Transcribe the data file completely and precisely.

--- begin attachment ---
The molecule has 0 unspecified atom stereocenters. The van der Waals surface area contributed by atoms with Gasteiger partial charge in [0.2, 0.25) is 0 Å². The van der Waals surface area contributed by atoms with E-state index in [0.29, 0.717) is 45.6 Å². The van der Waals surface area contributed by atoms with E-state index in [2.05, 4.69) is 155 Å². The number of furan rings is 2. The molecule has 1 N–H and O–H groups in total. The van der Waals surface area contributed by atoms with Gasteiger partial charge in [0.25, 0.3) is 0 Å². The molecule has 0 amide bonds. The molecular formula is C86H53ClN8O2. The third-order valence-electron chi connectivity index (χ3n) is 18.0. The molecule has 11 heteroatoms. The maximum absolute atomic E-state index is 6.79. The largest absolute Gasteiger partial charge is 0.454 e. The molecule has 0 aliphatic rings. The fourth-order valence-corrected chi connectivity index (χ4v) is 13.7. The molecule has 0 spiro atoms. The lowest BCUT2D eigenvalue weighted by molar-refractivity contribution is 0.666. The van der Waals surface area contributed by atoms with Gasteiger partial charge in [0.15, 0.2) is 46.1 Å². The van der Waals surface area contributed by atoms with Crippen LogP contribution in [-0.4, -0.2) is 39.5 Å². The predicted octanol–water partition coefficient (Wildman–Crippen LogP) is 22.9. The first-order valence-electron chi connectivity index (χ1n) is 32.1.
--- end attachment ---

The molecule has 0 unspecified atom stereocenters. The van der Waals surface area contributed by atoms with Gasteiger partial charge in [0.2, 0.25) is 0 Å². The van der Waals surface area contributed by atoms with E-state index in [0.29, 0.717) is 45.6 Å². The van der Waals surface area contributed by atoms with E-state index in [2.05, 4.69) is 155 Å². The number of furan rings is 2. The molecule has 1 N–H and O–H groups in total. The van der Waals surface area contributed by atoms with Gasteiger partial charge in [0.25, 0.3) is 0 Å². The molecule has 0 amide bonds. The molecular formula is C86H53ClN8O2. The third-order valence-electron chi connectivity index (χ3n) is 18.0. The molecule has 11 heteroatoms. The maximum absolute atomic E-state index is 6.79. The largest absolute Gasteiger partial charge is 0.454 e. The molecule has 0 aliphatic rings. The fourth-order valence-corrected chi connectivity index (χ4v) is 13.7. The molecule has 0 spiro atoms. The lowest BCUT2D eigenvalue weighted by molar-refractivity contribution is 0.666. The van der Waals surface area contributed by atoms with Gasteiger partial charge in [0.15, 0.2) is 46.1 Å². The van der Waals surface area contributed by atoms with Crippen LogP contribution in [-0.4, -0.2) is 39.5 Å². The predicted octanol–water partition coefficient (Wildman–Crippen LogP) is 22.9. The first-order valence-electron chi connectivity index (χ1n) is 32.1.